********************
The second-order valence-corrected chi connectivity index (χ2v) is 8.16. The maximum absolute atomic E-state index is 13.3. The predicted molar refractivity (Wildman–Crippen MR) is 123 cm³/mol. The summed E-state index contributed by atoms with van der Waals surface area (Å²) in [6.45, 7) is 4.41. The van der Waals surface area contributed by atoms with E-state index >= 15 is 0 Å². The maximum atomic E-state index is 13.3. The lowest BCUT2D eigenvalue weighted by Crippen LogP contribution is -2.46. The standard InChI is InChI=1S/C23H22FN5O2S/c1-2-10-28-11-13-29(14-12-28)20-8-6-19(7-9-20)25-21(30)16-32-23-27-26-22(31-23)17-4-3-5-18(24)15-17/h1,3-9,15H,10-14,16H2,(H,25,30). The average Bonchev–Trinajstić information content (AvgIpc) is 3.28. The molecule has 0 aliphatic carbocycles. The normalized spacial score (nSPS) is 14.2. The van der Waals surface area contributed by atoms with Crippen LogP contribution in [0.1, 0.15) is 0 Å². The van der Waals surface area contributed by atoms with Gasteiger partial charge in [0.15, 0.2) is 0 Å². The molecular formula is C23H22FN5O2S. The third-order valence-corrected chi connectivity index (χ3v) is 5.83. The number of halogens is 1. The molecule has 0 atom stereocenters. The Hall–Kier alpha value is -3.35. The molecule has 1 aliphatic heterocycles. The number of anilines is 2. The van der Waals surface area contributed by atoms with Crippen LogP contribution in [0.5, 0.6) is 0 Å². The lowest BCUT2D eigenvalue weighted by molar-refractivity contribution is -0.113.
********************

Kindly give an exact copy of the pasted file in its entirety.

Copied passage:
The second-order valence-corrected chi connectivity index (χ2v) is 8.16. The maximum absolute atomic E-state index is 13.3. The predicted molar refractivity (Wildman–Crippen MR) is 123 cm³/mol. The summed E-state index contributed by atoms with van der Waals surface area (Å²) in [6.45, 7) is 4.41. The van der Waals surface area contributed by atoms with E-state index >= 15 is 0 Å². The maximum atomic E-state index is 13.3. The lowest BCUT2D eigenvalue weighted by Crippen LogP contribution is -2.46. The standard InChI is InChI=1S/C23H22FN5O2S/c1-2-10-28-11-13-29(14-12-28)20-8-6-19(7-9-20)25-21(30)16-32-23-27-26-22(31-23)17-4-3-5-18(24)15-17/h1,3-9,15H,10-14,16H2,(H,25,30). The average Bonchev–Trinajstić information content (AvgIpc) is 3.28. The molecule has 0 aliphatic carbocycles. The normalized spacial score (nSPS) is 14.2. The van der Waals surface area contributed by atoms with Crippen LogP contribution in [0.1, 0.15) is 0 Å². The van der Waals surface area contributed by atoms with Gasteiger partial charge in [0.15, 0.2) is 0 Å². The molecular formula is C23H22FN5O2S. The third-order valence-corrected chi connectivity index (χ3v) is 5.83. The number of halogens is 1. The molecule has 0 atom stereocenters. The Hall–Kier alpha value is -3.35. The molecule has 1 aliphatic heterocycles. The number of anilines is 2. The van der Waals surface area contributed by atoms with Crippen LogP contribution in [0.5, 0.6) is 0 Å². The lowest BCUT2D eigenvalue weighted by molar-refractivity contribution is -0.113.